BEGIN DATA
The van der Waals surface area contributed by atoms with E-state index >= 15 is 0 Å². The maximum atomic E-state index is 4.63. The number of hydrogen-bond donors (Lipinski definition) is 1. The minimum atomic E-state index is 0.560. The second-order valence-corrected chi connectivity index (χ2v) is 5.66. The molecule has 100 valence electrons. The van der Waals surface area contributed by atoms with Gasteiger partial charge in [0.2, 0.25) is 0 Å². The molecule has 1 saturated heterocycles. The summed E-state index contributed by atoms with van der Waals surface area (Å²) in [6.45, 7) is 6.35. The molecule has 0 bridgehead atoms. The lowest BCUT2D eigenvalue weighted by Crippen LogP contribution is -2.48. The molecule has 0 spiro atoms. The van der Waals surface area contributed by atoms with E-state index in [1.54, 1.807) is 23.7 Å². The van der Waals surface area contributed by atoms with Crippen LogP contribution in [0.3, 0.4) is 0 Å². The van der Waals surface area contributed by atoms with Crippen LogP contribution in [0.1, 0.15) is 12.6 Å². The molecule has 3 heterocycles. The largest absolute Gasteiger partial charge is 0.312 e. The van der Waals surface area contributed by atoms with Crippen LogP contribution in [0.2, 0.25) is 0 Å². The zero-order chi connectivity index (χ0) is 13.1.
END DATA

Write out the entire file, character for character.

The van der Waals surface area contributed by atoms with E-state index >= 15 is 0 Å². The maximum atomic E-state index is 4.63. The number of hydrogen-bond donors (Lipinski definition) is 1. The minimum atomic E-state index is 0.560. The second-order valence-corrected chi connectivity index (χ2v) is 5.66. The molecule has 100 valence electrons. The van der Waals surface area contributed by atoms with Gasteiger partial charge in [0.2, 0.25) is 0 Å². The molecule has 1 saturated heterocycles. The summed E-state index contributed by atoms with van der Waals surface area (Å²) in [6.45, 7) is 6.35. The molecule has 0 bridgehead atoms. The lowest BCUT2D eigenvalue weighted by Crippen LogP contribution is -2.48. The molecule has 0 spiro atoms. The van der Waals surface area contributed by atoms with E-state index in [1.54, 1.807) is 23.7 Å². The van der Waals surface area contributed by atoms with Crippen LogP contribution in [0.3, 0.4) is 0 Å². The van der Waals surface area contributed by atoms with Crippen LogP contribution in [0.1, 0.15) is 12.6 Å². The molecule has 3 heterocycles. The largest absolute Gasteiger partial charge is 0.312 e. The van der Waals surface area contributed by atoms with Crippen LogP contribution in [0.2, 0.25) is 0 Å². The zero-order chi connectivity index (χ0) is 13.1.